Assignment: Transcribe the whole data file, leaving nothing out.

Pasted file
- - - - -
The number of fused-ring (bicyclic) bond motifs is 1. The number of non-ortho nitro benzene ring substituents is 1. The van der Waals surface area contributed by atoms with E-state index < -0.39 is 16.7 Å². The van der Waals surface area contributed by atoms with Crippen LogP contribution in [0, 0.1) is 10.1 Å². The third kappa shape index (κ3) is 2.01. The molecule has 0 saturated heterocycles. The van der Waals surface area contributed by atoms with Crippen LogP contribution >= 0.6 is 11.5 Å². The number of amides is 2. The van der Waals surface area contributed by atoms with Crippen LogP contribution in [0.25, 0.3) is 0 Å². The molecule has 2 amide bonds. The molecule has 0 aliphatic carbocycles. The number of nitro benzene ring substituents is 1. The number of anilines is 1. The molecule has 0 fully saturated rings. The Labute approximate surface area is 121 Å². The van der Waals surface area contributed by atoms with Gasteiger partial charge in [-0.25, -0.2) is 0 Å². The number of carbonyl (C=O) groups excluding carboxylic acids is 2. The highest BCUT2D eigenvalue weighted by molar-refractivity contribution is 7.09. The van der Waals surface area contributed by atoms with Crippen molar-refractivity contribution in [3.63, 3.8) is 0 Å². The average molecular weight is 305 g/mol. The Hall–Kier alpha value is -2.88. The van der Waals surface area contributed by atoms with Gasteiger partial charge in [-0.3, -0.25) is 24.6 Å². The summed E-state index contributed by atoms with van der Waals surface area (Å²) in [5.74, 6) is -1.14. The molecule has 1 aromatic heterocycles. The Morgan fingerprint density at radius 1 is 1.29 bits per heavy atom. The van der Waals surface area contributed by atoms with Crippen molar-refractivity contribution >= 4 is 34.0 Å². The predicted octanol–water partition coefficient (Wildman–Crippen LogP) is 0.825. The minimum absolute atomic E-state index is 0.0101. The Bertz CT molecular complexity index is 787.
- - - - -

The number of fused-ring (bicyclic) bond motifs is 1. The number of non-ortho nitro benzene ring substituents is 1. The van der Waals surface area contributed by atoms with E-state index < -0.39 is 16.7 Å². The van der Waals surface area contributed by atoms with Crippen LogP contribution in [0, 0.1) is 10.1 Å². The third kappa shape index (κ3) is 2.01. The molecule has 0 saturated heterocycles. The van der Waals surface area contributed by atoms with Crippen LogP contribution >= 0.6 is 11.5 Å². The number of amides is 2. The van der Waals surface area contributed by atoms with Crippen LogP contribution in [0.25, 0.3) is 0 Å². The molecule has 2 amide bonds. The molecule has 0 aliphatic carbocycles. The number of nitro benzene ring substituents is 1. The number of anilines is 1. The molecule has 0 fully saturated rings. The Labute approximate surface area is 121 Å². The van der Waals surface area contributed by atoms with Gasteiger partial charge in [-0.25, -0.2) is 0 Å². The number of carbonyl (C=O) groups excluding carboxylic acids is 2. The highest BCUT2D eigenvalue weighted by molar-refractivity contribution is 7.09. The van der Waals surface area contributed by atoms with Crippen molar-refractivity contribution in [3.63, 3.8) is 0 Å². The average molecular weight is 305 g/mol. The Hall–Kier alpha value is -2.88. The van der Waals surface area contributed by atoms with Gasteiger partial charge in [-0.3, -0.25) is 24.6 Å². The summed E-state index contributed by atoms with van der Waals surface area (Å²) in [5.74, 6) is -1.14. The molecule has 1 aromatic heterocycles. The Morgan fingerprint density at radius 1 is 1.29 bits per heavy atom. The van der Waals surface area contributed by atoms with Crippen molar-refractivity contribution >= 4 is 34.0 Å². The predicted octanol–water partition coefficient (Wildman–Crippen LogP) is 0.825. The minimum absolute atomic E-state index is 0.0101. The Bertz CT molecular complexity index is 787.